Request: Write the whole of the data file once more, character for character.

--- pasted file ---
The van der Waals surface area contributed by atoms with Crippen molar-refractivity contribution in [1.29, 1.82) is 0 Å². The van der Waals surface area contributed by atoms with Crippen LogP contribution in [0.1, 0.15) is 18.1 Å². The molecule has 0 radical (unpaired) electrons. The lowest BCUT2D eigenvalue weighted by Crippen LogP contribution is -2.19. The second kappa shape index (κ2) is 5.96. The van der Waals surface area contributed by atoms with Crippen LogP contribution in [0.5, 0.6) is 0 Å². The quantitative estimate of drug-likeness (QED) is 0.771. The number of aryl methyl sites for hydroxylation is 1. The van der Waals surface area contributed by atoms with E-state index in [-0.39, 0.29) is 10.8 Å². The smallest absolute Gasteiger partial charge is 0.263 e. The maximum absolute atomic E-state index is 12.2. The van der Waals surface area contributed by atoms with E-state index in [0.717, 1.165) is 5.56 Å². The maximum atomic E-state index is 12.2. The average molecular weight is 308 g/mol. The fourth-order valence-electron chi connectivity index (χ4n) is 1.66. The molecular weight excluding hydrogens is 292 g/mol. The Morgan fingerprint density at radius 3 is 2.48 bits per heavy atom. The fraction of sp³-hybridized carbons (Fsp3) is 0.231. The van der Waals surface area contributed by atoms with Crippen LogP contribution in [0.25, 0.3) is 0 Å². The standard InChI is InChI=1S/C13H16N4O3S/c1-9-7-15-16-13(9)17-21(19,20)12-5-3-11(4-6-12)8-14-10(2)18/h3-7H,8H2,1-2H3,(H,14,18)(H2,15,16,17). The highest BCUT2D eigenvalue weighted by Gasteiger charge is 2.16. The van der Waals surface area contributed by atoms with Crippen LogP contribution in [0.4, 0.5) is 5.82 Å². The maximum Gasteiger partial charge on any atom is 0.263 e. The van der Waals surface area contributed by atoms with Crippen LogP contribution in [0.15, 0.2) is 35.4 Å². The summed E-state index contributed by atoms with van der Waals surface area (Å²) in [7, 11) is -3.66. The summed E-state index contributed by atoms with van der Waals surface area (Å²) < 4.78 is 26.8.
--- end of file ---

The van der Waals surface area contributed by atoms with Crippen molar-refractivity contribution in [1.29, 1.82) is 0 Å². The van der Waals surface area contributed by atoms with Crippen LogP contribution in [0.1, 0.15) is 18.1 Å². The molecule has 0 radical (unpaired) electrons. The lowest BCUT2D eigenvalue weighted by Crippen LogP contribution is -2.19. The second kappa shape index (κ2) is 5.96. The van der Waals surface area contributed by atoms with Crippen LogP contribution in [0.5, 0.6) is 0 Å². The quantitative estimate of drug-likeness (QED) is 0.771. The number of aryl methyl sites for hydroxylation is 1. The van der Waals surface area contributed by atoms with E-state index in [-0.39, 0.29) is 10.8 Å². The smallest absolute Gasteiger partial charge is 0.263 e. The maximum absolute atomic E-state index is 12.2. The van der Waals surface area contributed by atoms with E-state index in [0.717, 1.165) is 5.56 Å². The maximum atomic E-state index is 12.2. The average molecular weight is 308 g/mol. The fourth-order valence-electron chi connectivity index (χ4n) is 1.66. The molecular weight excluding hydrogens is 292 g/mol. The Morgan fingerprint density at radius 3 is 2.48 bits per heavy atom. The fraction of sp³-hybridized carbons (Fsp3) is 0.231. The van der Waals surface area contributed by atoms with Crippen LogP contribution in [0.25, 0.3) is 0 Å². The standard InChI is InChI=1S/C13H16N4O3S/c1-9-7-15-16-13(9)17-21(19,20)12-5-3-11(4-6-12)8-14-10(2)18/h3-7H,8H2,1-2H3,(H,14,18)(H2,15,16,17). The highest BCUT2D eigenvalue weighted by Gasteiger charge is 2.16. The van der Waals surface area contributed by atoms with Crippen LogP contribution in [0.4, 0.5) is 5.82 Å². The maximum Gasteiger partial charge on any atom is 0.263 e. The van der Waals surface area contributed by atoms with Crippen LogP contribution in [0.15, 0.2) is 35.4 Å². The summed E-state index contributed by atoms with van der Waals surface area (Å²) in [7, 11) is -3.66. The summed E-state index contributed by atoms with van der Waals surface area (Å²) < 4.78 is 26.8.